Prominent public buildings in Bangalore not disabled-friendly

State Commissioner for Persons with Disabilities K.V. Rajanna conducting accessaudit at the BDA office in Bangalore on Saturday. Photo: K. Gopinathan

State Commissioner for Persons with Disabilities K.V. Rajanna conducting accessaudit at the BDA office in Bangalore on Saturday. Photo: K. Gopinathan  

Some of the most prominent landmarks in the city — the Press Club of Bangalore, Bangalore Development Authority headquarters and the satellite bus-stop on Mysore Road — do not qualify as disabled-friendly even on the most basic parameters.

This is according to the State Commissioner for Persons with Disabilities K.V. Rajanna, who led an inspection team to these buildings on Saturday, and found that none of them had basic facilities such as ramps with railings, disabled friendly toilets and reserved vehicle parking slots.

In fact, the 17-point checklist that the inspecting team carried with them seemed almost over ambitious at the end of the day. The inspecting team did not bother with some of the more sophisticated facilities — such as bright lighting and colour schemes, specially designed furniture and anti-skid tiling — that are required to make a public building completely barrier free.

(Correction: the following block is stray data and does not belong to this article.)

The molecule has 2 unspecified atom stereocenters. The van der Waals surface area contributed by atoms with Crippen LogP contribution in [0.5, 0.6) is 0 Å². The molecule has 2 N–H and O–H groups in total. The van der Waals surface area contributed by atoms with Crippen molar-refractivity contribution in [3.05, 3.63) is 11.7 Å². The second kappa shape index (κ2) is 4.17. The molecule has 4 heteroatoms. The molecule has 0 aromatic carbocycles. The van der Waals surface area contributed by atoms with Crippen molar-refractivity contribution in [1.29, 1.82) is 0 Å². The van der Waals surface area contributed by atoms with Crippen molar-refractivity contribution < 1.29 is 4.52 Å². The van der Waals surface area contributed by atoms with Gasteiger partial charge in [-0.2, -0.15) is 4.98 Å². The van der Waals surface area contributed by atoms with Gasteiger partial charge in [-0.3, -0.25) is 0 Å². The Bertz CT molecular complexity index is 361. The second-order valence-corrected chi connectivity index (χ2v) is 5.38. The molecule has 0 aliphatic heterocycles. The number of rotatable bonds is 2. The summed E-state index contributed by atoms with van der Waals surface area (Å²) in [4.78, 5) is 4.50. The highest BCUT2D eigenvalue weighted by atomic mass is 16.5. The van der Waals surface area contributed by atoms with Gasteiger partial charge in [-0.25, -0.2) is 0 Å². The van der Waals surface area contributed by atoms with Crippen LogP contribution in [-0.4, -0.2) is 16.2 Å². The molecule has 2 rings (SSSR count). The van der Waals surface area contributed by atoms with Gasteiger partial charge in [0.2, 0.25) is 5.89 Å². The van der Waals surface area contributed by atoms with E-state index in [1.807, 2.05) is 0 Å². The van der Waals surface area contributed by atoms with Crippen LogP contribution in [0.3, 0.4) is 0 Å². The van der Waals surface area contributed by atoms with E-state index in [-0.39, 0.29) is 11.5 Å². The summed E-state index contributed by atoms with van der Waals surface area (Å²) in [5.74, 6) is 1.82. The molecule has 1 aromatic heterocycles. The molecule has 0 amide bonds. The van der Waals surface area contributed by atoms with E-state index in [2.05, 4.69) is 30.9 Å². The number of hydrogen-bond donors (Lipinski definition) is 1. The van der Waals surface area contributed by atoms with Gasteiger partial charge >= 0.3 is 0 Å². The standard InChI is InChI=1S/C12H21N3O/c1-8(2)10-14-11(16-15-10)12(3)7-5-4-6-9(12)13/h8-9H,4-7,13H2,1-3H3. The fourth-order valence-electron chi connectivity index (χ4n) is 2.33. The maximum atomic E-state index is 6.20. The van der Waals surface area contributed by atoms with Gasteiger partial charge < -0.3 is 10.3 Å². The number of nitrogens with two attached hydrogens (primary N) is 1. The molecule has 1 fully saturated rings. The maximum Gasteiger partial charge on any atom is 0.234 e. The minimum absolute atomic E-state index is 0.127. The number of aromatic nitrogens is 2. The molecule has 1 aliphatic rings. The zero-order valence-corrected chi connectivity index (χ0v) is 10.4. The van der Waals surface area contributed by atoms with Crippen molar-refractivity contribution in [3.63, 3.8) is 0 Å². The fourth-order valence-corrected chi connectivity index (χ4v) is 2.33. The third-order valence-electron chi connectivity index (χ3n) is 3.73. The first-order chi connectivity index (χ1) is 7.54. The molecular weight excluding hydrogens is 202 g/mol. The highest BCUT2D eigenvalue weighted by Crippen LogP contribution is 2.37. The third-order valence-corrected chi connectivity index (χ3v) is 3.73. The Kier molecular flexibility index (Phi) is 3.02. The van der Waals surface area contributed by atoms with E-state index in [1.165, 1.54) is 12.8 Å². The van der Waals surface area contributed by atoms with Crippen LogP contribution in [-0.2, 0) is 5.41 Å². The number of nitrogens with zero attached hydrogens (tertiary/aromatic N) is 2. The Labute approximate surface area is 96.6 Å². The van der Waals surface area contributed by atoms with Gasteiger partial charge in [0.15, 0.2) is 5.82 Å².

The Press Club of Bangalore does not have disabled-friendly toilets or ramps; it does not have spare wheelchairs. It neither has Braille signboards nor auditory signals for the visually impaired persons. And, there are no reserved parking slots either.

A staff of the club even struck a defiant note when he asked, “Why should there be Braille signboards? Wouldn’t somebody be accompanying a blind person?” An inspecting official then explained, “Sir, the idea is not just to make a facility barrier free; it should also enable a person with disability to become independent.”

Club president E.V. Satyanarayana, however, struck a positive note and said, “We are eager to make our facility disabled-friendly. We will implement the recommendations immediately.”

Except the A Block, the BDA headquarters was equipped with ramps and railings as well as lifts that were big enough to accommodate a wheelchair. “The A Block was built in the 1970s,” a BDA official explained to the inspectors. However, none of the toilets were fitted with disabled-friendly accessories such as handles and western commodes.

BDA Commissioner T. Sham Bhat assured Mr. Rajanna of a series of measures. He said that he would contact the National Informatics Centre to make the BDA website more disabled-friendly.

He also said that all the BDA offices as well as commercial complexes in the city will be made disabled-friendly.

Mr. Bhat also instructed his subordinates to immediately reserve a parking slot for people with disabilities. He also ordered to call for tenders for the construction of a lift at the A-Block.

The KSRTC’s Satellite bus-stop, according to Mr. Rajanna, was the worst. “There is no way that a person with disabilities can access the structure,” he said after the inspection.

Recommended for you
This article is closed for comments.
Please Email the Editor

Printable version | Aug 5, 2020 1:54:43 PM |

Next Story